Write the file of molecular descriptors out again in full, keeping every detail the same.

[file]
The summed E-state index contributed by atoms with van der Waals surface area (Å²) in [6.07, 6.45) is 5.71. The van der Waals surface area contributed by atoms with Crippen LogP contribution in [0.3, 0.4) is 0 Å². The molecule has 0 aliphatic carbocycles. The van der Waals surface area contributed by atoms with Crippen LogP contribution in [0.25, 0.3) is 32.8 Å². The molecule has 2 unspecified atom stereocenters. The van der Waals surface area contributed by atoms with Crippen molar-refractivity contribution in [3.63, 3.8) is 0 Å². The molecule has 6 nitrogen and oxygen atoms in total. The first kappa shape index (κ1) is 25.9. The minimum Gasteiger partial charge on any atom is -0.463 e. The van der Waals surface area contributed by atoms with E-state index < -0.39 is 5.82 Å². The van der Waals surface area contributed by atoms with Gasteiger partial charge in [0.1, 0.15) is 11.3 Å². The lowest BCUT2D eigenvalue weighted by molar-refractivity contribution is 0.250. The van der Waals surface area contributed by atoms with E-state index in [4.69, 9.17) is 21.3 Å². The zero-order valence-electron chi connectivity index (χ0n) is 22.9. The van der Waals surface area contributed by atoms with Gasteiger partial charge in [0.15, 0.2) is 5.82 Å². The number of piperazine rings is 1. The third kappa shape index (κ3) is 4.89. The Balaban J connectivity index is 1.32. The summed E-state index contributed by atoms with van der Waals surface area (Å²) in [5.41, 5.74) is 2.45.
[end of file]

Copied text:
The summed E-state index contributed by atoms with van der Waals surface area (Å²) in [6.07, 6.45) is 5.71. The van der Waals surface area contributed by atoms with Crippen LogP contribution in [0.3, 0.4) is 0 Å². The molecule has 0 aliphatic carbocycles. The van der Waals surface area contributed by atoms with Crippen LogP contribution in [0.25, 0.3) is 32.8 Å². The molecule has 2 unspecified atom stereocenters. The van der Waals surface area contributed by atoms with Crippen molar-refractivity contribution in [3.63, 3.8) is 0 Å². The molecule has 6 nitrogen and oxygen atoms in total. The first kappa shape index (κ1) is 25.9. The minimum Gasteiger partial charge on any atom is -0.463 e. The van der Waals surface area contributed by atoms with E-state index < -0.39 is 5.82 Å². The van der Waals surface area contributed by atoms with Gasteiger partial charge in [0.1, 0.15) is 11.3 Å². The lowest BCUT2D eigenvalue weighted by molar-refractivity contribution is 0.250. The van der Waals surface area contributed by atoms with E-state index in [4.69, 9.17) is 21.3 Å². The zero-order valence-electron chi connectivity index (χ0n) is 22.9. The van der Waals surface area contributed by atoms with Gasteiger partial charge in [0.15, 0.2) is 5.82 Å². The number of piperazine rings is 1. The third kappa shape index (κ3) is 4.89. The Balaban J connectivity index is 1.32. The summed E-state index contributed by atoms with van der Waals surface area (Å²) in [5.41, 5.74) is 2.45.